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Black student beaten, kicked and called N-word, according to UA police report

Black student beaten, kicked and called N-word, according to UA police report

Matthew Frazier and Matthew Rawlings are facing misdemeanor assault charges in connection with the alleged beating of a black student on campus.

Two white UA students punched and kicked a black student who they did not know and repeatedly called him the N-word, according to a campus police report obtained by the Arizona Daily Star late Friday.

The two white students, identified by police as Matthew Frazier and Matthew Rawlings, were arrested on suspicion of misdemeanor assault Friday morning, three days after the incident near the Arbol de la Vida dormitory. A hate crimes reporting guidelines worksheet was also completed by University of Arizona Police.

The two students were booked into the Pima County jail. UA police said the case would be forwarded to the Pima County Attorney’s Office to review for formal charges. Both students are listed as undergraduates in the business college.

The disclosure of the report came a few hours after more than 300 protesters flooded the UA campus demanding its release, as well as the expulsion of the two students, in an effort to hold the students, university and campus police accountable for a perceived lack of safety for black students on campus.

The protesters held signs and chanted “We Want Justice” and “Black Lives Matter” as they made their way from the Martin Luther King Center to the Administration Building and Main Gate Square, before ending on the steps of Old Main.

Among the crowd was KC Williams, the school’s director of African American Student Affairs, who said she was concerned for her students.

“This has a very big and obviously negative impact on students’ mental health, their sense of belonging, and their feeling of safety campus. It makes me sad,” she said.

The arrests and the release of the report came one day after President Robert C. Robbins said the school would “aggressively pursue all avenues of justice” in regard to the incident.

Members of the Black Student Union, which organized the protest, met with a member of the UA administration Thursday but declined to disclose the contents of the meeting.

In the report, UA police provided their first account of the alleged assault that occurred about 11:30 p.m. Tuesday.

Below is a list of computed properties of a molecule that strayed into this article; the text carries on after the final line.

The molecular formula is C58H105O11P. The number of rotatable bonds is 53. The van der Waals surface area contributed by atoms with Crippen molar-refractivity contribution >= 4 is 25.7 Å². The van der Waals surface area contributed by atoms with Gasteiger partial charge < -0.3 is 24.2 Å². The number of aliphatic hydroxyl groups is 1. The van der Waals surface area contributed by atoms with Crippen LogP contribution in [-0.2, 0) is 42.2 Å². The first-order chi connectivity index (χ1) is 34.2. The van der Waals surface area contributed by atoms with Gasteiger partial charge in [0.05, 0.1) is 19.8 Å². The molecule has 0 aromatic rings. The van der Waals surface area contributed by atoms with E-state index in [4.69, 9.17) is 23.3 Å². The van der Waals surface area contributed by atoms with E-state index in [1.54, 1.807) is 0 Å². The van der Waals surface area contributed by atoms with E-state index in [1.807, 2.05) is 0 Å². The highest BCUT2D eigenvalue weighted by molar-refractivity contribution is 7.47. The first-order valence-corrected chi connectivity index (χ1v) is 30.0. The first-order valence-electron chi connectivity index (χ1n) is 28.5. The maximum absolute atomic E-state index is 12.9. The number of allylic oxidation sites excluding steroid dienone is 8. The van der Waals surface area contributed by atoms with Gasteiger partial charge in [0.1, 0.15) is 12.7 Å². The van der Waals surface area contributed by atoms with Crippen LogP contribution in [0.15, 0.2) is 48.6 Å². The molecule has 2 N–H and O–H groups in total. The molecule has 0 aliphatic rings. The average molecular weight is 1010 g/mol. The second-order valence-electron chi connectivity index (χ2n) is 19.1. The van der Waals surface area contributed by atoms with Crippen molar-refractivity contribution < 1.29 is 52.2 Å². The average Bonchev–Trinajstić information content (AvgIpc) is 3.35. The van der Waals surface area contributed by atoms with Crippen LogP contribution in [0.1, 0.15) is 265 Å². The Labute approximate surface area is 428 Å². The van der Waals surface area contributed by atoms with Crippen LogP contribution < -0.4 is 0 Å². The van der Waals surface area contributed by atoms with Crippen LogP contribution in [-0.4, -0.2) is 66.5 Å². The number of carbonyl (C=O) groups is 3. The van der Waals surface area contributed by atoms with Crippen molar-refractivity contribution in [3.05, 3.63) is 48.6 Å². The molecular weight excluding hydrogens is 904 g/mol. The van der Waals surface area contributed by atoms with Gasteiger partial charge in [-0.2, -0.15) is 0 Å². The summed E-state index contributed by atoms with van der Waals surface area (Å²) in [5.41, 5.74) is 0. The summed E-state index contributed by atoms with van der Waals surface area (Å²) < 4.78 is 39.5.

Hours after demonstrators gathered at the UA’s Administration Building to demand the expulsion of the two suspects, campus police released their report on Tuesday’s alleged assault.

The black student, whose name was withheld, told police that Frazier and Rawlings called him the N-word, ran up to him and tackled him, according to the report. He told police the students then punched him in the head and kicked him while he was on the ground, leaving him with minor scrapes on his hand, elbow and knees, according to the report.

Another witness, who was walking with the black student, told police they did not know Frazier and Rawlings. He also told police they used the N-word, according to the report.

A bystander said the two students engaged the black students, kicked and hit one of them and called him an expletive, according to the report.

UA police found Rawlings and Frazier at a nearby residence and interviewed both of them on the night of the incident. They were not arrested then.

Rawlings told police he had returned home from a nearby apartment complex, where he was picking up Frazier, who appeared intoxicated, according to the report.

Rawlings, who admitted to police he had consumed three drinks, said a black male yelled at them and a fight ensued. He said he was kicking his friend to get him stop fighting, although he admitted he could not remember who started the fight or whether he was just kicking his friend, according to police.

Frazier, who had blood on his shirt, denied ever leaving his home nor having any alcohol, the report stated.

Officers told the two the incident would be referred to the dean of students.

Police interviewed the black student again Thursday. After initially saying he did not want to press charges, he told police he had talked to his mother and would reconsider. He reiterated to police he was called the N-word between eight and 10 times. He said his hand was sore and he was headed to Campus Health for a possible concussion.

The police returned to the home and arrested Frazier and Rawlings at 11 a.m. Friday.

A university spokesman said he could not comment on any issues involving students, citing federal privacy laws.

The Black Student Union organized Friday’s protest, which drew 300 people. Members of the group met with a representative of the university’s administration Thursday.

Photographer Alexandra Pere contributed to this report.

Contact reporter Justin Sayers at or 573-4192. Twitter: @_JustinSayers. Facebook: JustinSSayers.

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